Di Sotto in Su

Advent week 3: This week I have been especially encouraged to pray. From below, looking upward.

I have been reading about the life and work of Michelangelo Buonarroti. It is fascinating to learn about the techniques developed by the Italian Renaissance artists as they created frescos. I have often wondered if I should give it a go and try it myself. But the process of fresco design is far more complex than I ever believed possible and the skill and physical stamina required of the artist is extreme. Extreme art… Michelangelo once told his brother, Buonarroto, “I am living here in the greatest discomfort, in a state of extreme fatigue… I do nothing but work day and night, and have endured, and am enduring such fatigue that if I had to do the work over again, I do not believe I would survive”.

The plaster, called “intanaco” is applied in sections onto the wall. This is done because frescos can only be worked on while the plaster was wet. The artist plasters sections of canvas i.e. wall or ceiling for what he determines he can complete in one day, known as “giornata”, or a day’s work. If he becomes overzealous and applies too much plaster in the section, he is bound by the work to continue until it is completed, hence, the extended work day. However, if the artist mixes the plaster too soft, the colors will be cloudy; if it is too dry, a crust will form and pigments will adhere poorly, dimming the natural mineral sparkle and thereby necessitating the plaster and artwork to be chipped away and the process begun anew.

As acknowledged by Michelangelo himself, creating fresco is highly exacting. It also requires spreading a total of three layers of plaster on the wall. A rough undercoat of plaster is first applied and when dried, a cartoon is sketched onto the plaster using charcoal. These drawings are called “sinopia” and are then covered with another very fine layer of plaster. Pigment, the ‘paint’ if you will, is composed of ground stone or glass, soil and minerals, which is mixed with water and applied to the nearly dry plaster so that the pigment is bound to the wall via a chemical reaction. The palette or cacophony of color, actually “crystallizes” as the plaster dries producing the luminous matte finish that so aptly characterizes the essence of art fresco. Even more fascinating is the fact that if one were to take a minute sample of the plaster into the laboratory and explore the composition under magnification, glass crystals or stone fragments could actually be viewed.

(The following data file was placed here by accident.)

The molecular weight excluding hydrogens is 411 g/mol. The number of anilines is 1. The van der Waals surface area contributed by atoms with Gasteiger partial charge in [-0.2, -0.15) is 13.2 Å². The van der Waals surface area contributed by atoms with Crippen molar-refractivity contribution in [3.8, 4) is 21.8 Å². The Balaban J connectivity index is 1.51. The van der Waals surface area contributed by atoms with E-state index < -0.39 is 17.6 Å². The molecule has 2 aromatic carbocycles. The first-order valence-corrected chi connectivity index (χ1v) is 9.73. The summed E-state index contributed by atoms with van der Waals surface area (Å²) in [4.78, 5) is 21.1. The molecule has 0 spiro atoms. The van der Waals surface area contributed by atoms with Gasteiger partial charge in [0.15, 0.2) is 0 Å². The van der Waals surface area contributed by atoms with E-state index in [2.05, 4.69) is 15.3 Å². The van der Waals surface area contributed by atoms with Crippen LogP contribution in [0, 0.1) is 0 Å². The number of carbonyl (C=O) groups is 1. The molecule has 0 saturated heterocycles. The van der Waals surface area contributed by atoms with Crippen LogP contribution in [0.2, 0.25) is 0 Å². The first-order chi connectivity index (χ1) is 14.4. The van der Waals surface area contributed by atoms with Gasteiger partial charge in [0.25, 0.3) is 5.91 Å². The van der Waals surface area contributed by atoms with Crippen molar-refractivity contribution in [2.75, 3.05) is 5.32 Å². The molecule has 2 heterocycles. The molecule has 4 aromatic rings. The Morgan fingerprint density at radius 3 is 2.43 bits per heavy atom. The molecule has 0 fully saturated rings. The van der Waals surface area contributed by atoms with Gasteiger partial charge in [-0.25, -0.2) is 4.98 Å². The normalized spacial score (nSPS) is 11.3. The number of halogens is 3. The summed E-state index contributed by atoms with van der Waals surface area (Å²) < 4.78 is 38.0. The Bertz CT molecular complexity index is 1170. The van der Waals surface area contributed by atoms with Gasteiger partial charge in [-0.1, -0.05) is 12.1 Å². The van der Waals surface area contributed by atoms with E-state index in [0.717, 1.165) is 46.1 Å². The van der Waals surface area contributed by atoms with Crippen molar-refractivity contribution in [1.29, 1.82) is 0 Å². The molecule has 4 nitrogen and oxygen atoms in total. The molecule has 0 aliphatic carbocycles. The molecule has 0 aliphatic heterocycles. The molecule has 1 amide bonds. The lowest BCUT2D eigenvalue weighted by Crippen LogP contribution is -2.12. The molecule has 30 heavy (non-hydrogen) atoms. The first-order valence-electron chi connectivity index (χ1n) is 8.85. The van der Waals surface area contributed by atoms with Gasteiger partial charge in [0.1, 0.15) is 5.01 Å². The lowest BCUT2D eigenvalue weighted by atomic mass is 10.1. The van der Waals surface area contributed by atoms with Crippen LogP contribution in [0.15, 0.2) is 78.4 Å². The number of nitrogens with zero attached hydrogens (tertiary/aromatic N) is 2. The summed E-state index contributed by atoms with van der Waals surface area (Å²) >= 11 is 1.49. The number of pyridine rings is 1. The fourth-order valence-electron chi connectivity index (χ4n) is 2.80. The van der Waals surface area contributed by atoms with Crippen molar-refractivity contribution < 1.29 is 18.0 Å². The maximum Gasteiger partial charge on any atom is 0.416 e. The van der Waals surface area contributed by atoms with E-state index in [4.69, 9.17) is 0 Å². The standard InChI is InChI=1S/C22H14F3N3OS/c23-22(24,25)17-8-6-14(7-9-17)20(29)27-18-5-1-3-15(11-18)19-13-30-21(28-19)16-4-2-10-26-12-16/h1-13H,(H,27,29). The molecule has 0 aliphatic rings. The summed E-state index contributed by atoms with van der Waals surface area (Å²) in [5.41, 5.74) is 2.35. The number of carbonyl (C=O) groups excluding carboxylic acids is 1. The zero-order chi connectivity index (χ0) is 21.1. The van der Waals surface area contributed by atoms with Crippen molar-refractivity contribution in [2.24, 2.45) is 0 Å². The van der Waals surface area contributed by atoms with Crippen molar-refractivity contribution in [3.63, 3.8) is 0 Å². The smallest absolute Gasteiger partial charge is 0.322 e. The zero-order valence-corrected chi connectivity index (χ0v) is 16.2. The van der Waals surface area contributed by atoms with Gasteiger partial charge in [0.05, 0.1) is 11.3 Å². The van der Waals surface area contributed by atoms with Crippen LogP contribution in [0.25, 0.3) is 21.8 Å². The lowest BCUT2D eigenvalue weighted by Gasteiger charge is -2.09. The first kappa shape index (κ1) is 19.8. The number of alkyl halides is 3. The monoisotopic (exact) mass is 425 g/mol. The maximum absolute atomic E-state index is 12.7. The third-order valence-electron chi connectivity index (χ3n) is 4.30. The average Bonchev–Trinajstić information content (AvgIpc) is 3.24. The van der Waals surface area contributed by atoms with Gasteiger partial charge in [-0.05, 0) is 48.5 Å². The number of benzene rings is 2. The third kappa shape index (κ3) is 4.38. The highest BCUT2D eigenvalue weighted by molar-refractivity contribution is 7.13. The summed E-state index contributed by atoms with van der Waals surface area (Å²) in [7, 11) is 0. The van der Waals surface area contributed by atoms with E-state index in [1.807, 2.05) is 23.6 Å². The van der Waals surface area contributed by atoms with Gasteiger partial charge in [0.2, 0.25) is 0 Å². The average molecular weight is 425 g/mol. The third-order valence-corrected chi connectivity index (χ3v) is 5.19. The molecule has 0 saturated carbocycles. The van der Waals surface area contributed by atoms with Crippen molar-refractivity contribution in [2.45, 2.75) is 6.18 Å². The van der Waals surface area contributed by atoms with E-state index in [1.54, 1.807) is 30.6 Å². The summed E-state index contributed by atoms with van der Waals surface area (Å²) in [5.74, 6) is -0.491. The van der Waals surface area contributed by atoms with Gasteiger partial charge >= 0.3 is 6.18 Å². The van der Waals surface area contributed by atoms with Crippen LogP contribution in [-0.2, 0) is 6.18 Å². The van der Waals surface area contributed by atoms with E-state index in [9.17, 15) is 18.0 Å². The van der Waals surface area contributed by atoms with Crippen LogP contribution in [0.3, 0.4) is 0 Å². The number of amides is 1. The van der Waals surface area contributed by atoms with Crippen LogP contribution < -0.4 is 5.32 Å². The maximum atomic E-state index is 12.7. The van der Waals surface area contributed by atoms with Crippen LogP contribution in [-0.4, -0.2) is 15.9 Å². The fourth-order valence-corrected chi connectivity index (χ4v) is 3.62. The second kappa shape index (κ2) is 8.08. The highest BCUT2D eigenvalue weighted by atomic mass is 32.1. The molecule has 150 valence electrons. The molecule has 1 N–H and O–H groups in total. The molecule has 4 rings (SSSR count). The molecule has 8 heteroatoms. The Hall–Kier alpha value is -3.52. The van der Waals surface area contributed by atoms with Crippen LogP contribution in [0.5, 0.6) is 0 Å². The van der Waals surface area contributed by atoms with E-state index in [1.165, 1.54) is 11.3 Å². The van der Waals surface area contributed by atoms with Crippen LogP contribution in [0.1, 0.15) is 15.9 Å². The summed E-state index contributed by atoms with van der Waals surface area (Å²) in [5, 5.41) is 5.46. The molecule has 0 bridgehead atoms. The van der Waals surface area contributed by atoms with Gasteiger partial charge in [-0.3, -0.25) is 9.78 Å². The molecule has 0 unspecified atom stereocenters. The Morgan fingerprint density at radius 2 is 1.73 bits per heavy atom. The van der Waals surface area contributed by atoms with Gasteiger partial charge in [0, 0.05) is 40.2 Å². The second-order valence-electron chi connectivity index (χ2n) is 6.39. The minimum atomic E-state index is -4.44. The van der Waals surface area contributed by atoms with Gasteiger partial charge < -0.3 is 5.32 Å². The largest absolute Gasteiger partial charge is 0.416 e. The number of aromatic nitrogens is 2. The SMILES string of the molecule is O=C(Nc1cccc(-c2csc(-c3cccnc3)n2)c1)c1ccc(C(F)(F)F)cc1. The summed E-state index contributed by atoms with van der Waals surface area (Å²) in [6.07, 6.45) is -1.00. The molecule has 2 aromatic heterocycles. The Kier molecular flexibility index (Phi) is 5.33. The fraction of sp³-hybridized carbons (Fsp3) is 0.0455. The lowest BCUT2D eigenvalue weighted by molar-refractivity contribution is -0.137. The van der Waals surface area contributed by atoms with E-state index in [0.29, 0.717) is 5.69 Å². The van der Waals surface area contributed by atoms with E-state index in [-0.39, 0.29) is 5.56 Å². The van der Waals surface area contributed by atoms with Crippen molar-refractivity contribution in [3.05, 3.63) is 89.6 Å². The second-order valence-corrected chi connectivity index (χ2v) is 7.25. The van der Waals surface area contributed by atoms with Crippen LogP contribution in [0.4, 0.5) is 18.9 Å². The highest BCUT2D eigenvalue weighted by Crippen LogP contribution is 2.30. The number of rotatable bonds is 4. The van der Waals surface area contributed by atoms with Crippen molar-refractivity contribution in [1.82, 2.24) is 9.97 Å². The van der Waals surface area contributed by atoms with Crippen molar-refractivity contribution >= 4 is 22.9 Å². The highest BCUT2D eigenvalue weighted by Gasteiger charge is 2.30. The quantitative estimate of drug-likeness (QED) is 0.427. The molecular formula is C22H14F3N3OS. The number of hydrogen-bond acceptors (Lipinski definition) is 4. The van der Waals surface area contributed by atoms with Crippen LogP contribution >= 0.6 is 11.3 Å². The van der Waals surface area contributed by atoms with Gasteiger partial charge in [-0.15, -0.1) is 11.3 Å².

Not only is the process of fresco design complex, but the created image itself, is unique. As with the Pope’s ceiling in the Sistine Chapel, the fresco is often applied to flat and domed surfaces many feet overhead. Italian Renaissance artists and Michelangelo in particular, utilized his genius to control for the element of perspective by using illusionism in painting. The technique is called, di sotto in su, an Italian phrase that refers to the concept of shortening the figures within the image so that the figures and architecture seem to be high above and receding away from the spectator. The phrase literally translated means, “from below, upward”. From below upward is such an interesting phrase and idea… And it sounds like us during Advent…

Psalms 5: 1-3 comes to mind…
“Give ear to my words, O LORD, consider my meditation. Hearken unto the voice of my cry, my King, and my God: for unto thee will I pray. My voice shalt thou hear in the morning, O LORD; in the morning will I direct my prayer unto thee, and will look up”.

I am so thankful that God is a prayer hearing God. He has always been attentive to us, ever since men began to call upon His name and yet is still as ready to hear prayer as ever.

Oswald Chamber in his book, Prayer: A holy occupation, states “the job of every Christian is to pray…Prayer is our business, our only business. … Plain and simple”. We are commanded to pray, but we always save prayer as last resort, trying to fix things in our own strength and as we think best. Working…striving…sweating…insufficient…ineffective in ourselves for the task. Insufficient and ineffective…. God gives God-sized tasks of which we cannot presume to complete. God-sized tasks take God. “There are innumerable people in crisis ‘already white for harvest’ and they are all around us. They are not only in foreign countries, but in houses next door or work across the hall. Prayer is also about fervently desiring God’s favor. Favor to do His will. Favor to pray. God expects us to be intercessors. Asking for workers for the harvest. We are to be intercessors, “vicarious intercessors until other lives come up to the standard…God please give me the will to use the strength you have already made available” (Chambers, 1992).

As you prepare for Advent and the coming new year, look upward. Seek Him. Desire Him. Cry out to Him and He will hear and direct your prayer… right your prayer …set it …you… me in order, as we pray for the workers to glean the bountiful fields.

From below, upward….di sotto in su.


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